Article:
Thursday, October 23rd, 2014

Willie Mitchell

4

Willie Mitchell threw another hand grenade into league headquarters when he called for a change to the way discipline is handed out. A second Vancouver Canuck has questioned the league’s integrity:

“I think the league needs to, along with our players’ union, take a look at how they run the discipline in the league. Colin Campbell had a lot of relationships with general managers and ownership and stuff like that. It’s very tough to hand down decisions on matters like this when you are friends with people. It’s something the league and players need to look at, to have an outside party handle the discipline in the league (so) it’s consistent. As we’ve seen it hasn’t been very consistent.”

Mitchell, of course, is upset that the hit that injured him was punished with a two minute minor. He’s probably also a little upset that the media also pretty much ignored a dangerous hit that hurt him severely. Marc Savard? He’s back playing. Willie? Half a season after the hit and he still has symptoms.

Campbell’s response was telling, and so was the way TSN presented the story. TSN presents the story as Mitchell complaining about the fact Malkin was not suspended for his hit. He was, but that really wasn’t his point. His real points are 1) Discipline in the league is inconsistent, 2) League impartiality is impossible, and 3) An outside party should be responsible for supplemental discipline.

Colin Campbell, of course, dodged those issues. After pretending that the league gives a shit about player safety, he claimed the hit had been reviewed and “did not require discipline”. He also went on the offensive just as he did when Alex Burrows challenged the integrity of the league. “Willie Mitchell has been involved with me more than once in is own discipline situations so he should understand both sides of the equation.” (TSN piled on by ending the story with “Ironically, it was a crunching, open-ice hit by Mitchell that resulted in Chicago’s Jonathan Toews suffering a concussion in October. Toews missed six games.” Like that “irony” is in any way relevant.)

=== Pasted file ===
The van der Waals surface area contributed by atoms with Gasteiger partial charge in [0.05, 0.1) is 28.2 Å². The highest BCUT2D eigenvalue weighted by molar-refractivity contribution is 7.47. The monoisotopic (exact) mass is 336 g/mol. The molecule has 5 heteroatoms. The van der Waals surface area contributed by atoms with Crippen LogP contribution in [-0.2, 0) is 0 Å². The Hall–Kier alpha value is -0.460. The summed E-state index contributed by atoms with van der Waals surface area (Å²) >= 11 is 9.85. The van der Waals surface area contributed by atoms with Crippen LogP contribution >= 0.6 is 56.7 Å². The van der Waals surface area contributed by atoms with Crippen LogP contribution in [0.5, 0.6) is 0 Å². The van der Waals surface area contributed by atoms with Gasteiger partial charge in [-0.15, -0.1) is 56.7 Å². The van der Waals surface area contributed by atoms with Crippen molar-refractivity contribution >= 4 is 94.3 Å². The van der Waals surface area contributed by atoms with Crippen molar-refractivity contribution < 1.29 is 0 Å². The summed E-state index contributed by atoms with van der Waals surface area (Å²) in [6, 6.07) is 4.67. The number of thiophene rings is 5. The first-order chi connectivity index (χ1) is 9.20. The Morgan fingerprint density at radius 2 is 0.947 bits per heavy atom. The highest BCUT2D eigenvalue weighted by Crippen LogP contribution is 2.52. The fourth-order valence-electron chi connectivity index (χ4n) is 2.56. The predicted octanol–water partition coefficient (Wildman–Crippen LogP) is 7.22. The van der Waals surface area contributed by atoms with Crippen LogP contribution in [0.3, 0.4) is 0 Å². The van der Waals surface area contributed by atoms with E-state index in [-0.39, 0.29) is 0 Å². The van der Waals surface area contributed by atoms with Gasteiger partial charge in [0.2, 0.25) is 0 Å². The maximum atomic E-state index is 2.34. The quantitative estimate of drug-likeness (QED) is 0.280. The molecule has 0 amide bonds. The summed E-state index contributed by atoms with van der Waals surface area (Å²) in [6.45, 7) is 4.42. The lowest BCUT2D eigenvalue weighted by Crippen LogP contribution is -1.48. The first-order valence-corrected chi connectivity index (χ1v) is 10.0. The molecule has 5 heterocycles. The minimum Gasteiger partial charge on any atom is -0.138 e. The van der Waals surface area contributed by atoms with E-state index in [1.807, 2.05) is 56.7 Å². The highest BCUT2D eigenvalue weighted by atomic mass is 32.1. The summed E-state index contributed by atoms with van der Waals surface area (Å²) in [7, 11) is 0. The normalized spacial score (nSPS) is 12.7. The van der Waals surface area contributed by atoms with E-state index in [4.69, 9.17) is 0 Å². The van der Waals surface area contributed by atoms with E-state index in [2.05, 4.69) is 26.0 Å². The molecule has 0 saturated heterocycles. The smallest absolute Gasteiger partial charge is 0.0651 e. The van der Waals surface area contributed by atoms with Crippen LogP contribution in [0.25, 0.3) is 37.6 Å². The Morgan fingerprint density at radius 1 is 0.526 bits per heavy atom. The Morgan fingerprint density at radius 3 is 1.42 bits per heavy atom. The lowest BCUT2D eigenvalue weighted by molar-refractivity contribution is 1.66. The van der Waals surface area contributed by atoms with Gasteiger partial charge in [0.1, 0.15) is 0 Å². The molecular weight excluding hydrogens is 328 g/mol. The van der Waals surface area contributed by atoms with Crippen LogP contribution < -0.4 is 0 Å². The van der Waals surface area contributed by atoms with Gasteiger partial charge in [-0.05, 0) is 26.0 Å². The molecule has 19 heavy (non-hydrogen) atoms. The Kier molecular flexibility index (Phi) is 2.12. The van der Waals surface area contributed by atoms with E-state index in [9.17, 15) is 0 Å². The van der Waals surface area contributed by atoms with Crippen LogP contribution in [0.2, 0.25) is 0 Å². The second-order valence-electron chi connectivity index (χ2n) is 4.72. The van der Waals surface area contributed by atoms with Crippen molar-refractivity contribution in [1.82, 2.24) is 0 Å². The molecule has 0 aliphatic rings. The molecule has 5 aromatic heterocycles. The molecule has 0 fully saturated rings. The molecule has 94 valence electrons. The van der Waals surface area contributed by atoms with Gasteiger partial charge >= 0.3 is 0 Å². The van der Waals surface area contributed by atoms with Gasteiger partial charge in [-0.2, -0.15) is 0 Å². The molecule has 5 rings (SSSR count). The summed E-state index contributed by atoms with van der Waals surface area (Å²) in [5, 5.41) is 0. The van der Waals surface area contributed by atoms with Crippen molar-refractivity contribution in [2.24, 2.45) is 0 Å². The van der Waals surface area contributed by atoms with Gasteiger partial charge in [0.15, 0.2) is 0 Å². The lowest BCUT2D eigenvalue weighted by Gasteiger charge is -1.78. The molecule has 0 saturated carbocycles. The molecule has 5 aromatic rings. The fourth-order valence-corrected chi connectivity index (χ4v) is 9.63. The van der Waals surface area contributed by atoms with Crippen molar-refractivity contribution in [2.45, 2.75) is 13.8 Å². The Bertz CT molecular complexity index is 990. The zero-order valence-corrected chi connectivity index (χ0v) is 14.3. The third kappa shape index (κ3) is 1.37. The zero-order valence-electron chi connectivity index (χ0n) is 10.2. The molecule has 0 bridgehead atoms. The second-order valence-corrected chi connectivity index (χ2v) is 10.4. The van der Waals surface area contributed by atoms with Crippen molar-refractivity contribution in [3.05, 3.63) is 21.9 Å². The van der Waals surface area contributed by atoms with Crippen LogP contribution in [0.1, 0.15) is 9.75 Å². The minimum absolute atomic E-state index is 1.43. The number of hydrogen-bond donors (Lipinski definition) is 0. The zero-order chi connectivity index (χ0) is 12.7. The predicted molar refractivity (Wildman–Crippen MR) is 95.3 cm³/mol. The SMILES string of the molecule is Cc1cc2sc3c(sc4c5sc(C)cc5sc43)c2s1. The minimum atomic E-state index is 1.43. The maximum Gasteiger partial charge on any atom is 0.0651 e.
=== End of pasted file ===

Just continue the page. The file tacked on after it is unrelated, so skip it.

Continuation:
In a way, Campbell makes Mitchell’s point. Would Mitchell have been suspended if he made a hit that knocked Malkin out for the season? Why didn’t Malkin’s hit require a suspension? It didn’t have anything to do with the fact that Malkin is a superstar and Mitchell is not, did it? Is that why TSN all but ignored Malkin’s hit while happily vilifying Matt Cooke for his on Savard?

The next step will be to fine Mitchell for questioning the integrity of the league. That will surely restore Colin Campbell’s credibility and the credibility of the league’s disciplinary apparatus.

Not.

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Comments

4 Responses to “Willie Mitchell”
  1. James Mirtle says:

    That sort of stuff pointing out Mitchell’s been suspended before and the Toews hit drive me crazy. It’s incredible how players’ so-called “reputations” cloud the way people evaluate these incidents. (Burrows was the classic one, with some of my colleagues in the media not liking his history and therefore disregarding everything he said.)

    I’ve written about this already, but there’s a dangerous trend in the NHL where hits from behind just aren’t being called properly, and it sets a bad precedent. We here all know why that hit is a five and a game — why isn’t it being called that way?

  2. Tom says:

    It’s incredible how players’ so-called “reputations” cloud the way people evaluate these incidents. (Burrows was the classic one, with some of my colleagues in the media not liking his history and therefore disregarding everything he said.)